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Helpful Hints & Tips

Advice from Joshua Ross Grocott

 

Here you can find helpful posts from Joshua Ross Grocott, covering all of his areas of interest and recounting much of his hard-won expertise. If there is anything that you would specifically like to see acknowledged or explained, please contact him here.

Managing your digital footprint

By guest, May 2 2016 08:00AM

I've spent untold hours writing social media posts for other people and companies online; posts that funnel enquirers to landing pages, posts that attract attention to websites with relevant and trusted advice, posts that publicise PR worthy moments to the local and national press. Now I'm writing some posts that are relevant to me, my interests and my talents, so please don't expect too much...


Here are my top ten tips for managing your own online presence - they apply equally to business owners, marketing professionals, public organisations and private individuals alike - and they should hopefully help us all get ahead on the world wide web:


1. Search yourself

This isn’t just about finding out who you are and what you want from life, though this is a big part of it, but also about knowing where your name appears online and what is being said about you (as well as what you’ve said yourself). You should know what you’ve posted to social media, what comments or reviews other people have made public about you or your business, and know where your name (or your brand) appears in various Google searches.


2. Record your findings

When you search for your name or your brand online, make sure you record where it appears in a spreadsheet – as well as the link, date of publication, author/owner of the content and a note about the context involved – dividing posts that are about you from posts that are about others who share your name. Searching/recording instances of your name or brand appearing online will help you understand how others might perceive you, whether you are applying for a job or building your business, and you should always be aware if you need differentiate yourself from the subjects of a negative story.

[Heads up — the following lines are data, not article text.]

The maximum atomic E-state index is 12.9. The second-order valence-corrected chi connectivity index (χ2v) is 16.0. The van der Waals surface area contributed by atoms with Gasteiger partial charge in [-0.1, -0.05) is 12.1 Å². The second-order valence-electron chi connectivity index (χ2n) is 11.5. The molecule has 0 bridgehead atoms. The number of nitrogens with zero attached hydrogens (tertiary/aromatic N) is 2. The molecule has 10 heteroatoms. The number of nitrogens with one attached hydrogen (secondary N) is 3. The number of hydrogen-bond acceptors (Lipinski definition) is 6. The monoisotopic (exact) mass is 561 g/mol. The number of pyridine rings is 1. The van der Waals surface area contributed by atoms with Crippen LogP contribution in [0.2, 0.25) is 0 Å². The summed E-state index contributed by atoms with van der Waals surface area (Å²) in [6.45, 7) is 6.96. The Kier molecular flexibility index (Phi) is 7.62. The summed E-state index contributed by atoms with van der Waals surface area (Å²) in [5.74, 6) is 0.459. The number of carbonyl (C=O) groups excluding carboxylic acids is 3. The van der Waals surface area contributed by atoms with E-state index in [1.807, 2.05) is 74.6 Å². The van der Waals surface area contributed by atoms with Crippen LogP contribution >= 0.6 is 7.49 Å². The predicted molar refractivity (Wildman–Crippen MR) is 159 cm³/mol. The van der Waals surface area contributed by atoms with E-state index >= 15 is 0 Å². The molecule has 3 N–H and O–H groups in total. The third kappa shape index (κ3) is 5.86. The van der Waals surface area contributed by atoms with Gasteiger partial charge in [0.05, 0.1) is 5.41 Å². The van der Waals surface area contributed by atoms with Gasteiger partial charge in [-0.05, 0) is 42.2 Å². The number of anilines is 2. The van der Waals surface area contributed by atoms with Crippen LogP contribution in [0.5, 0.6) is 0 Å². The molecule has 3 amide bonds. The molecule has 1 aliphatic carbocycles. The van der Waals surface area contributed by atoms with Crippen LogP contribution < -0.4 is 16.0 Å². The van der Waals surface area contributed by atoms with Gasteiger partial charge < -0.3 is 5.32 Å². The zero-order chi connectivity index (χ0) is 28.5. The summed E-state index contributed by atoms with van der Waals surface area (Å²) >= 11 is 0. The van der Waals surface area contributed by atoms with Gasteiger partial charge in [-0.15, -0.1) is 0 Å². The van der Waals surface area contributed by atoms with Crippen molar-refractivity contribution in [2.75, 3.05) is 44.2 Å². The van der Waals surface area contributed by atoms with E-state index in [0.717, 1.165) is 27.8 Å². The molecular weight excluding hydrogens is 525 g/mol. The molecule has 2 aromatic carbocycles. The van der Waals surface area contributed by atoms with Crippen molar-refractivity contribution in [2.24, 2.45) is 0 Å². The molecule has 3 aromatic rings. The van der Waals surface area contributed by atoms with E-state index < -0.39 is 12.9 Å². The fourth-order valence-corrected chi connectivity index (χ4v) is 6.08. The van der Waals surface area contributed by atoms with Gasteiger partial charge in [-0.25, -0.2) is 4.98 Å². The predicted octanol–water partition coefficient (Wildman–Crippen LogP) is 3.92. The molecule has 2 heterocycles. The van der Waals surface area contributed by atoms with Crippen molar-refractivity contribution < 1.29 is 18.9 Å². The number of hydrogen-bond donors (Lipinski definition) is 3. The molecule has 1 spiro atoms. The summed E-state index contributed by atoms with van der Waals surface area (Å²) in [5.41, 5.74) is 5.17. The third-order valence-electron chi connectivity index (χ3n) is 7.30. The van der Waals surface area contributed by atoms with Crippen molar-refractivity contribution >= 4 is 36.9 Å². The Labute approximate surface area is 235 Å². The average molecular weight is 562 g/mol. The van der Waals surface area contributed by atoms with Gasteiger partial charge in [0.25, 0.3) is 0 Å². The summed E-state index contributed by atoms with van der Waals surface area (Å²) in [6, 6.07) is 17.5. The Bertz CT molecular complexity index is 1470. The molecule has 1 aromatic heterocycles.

3. Identify your USPs

If you find out that another person/company shares your name or has similarities with your brand, then take steps to ensure your online material is easily differentiated with theirs. Think about what makes you unique, and draw attention to this whenever possible. You might not be the only Jane / John Smith, but there will be something you do that all the others don’t: this is your Unique Selling Point, and it should be the focus of your online profiles.


4. Understand your audience

If your friends only want to see horrific images of your last hangover-inducing escapades on social media, then keep posting them (by all means); but think about whether your friends might be your only audience members throughout the rest of your life, then consider adding extra privacy settings that ensure no one else can see anything which might easily be misconstrued down the line.


5. Take negative feedback offline

When you’re commenting on behalf of your business, you need to be especially careful with your posts. Never deliberately alienate your customers; always strive to take complaints offline, or to a private messaging service, and aim to leave a message that shows willing to appease wherever possible (without admitting liability, especially if a serious legal issue is involved). Don’t just ignore trolls, but do have a form response that acknowledges their comment – explain that any issues raised will be investigated thoroughly, and that you will be happy to discuss your findings privately through designated points of contact.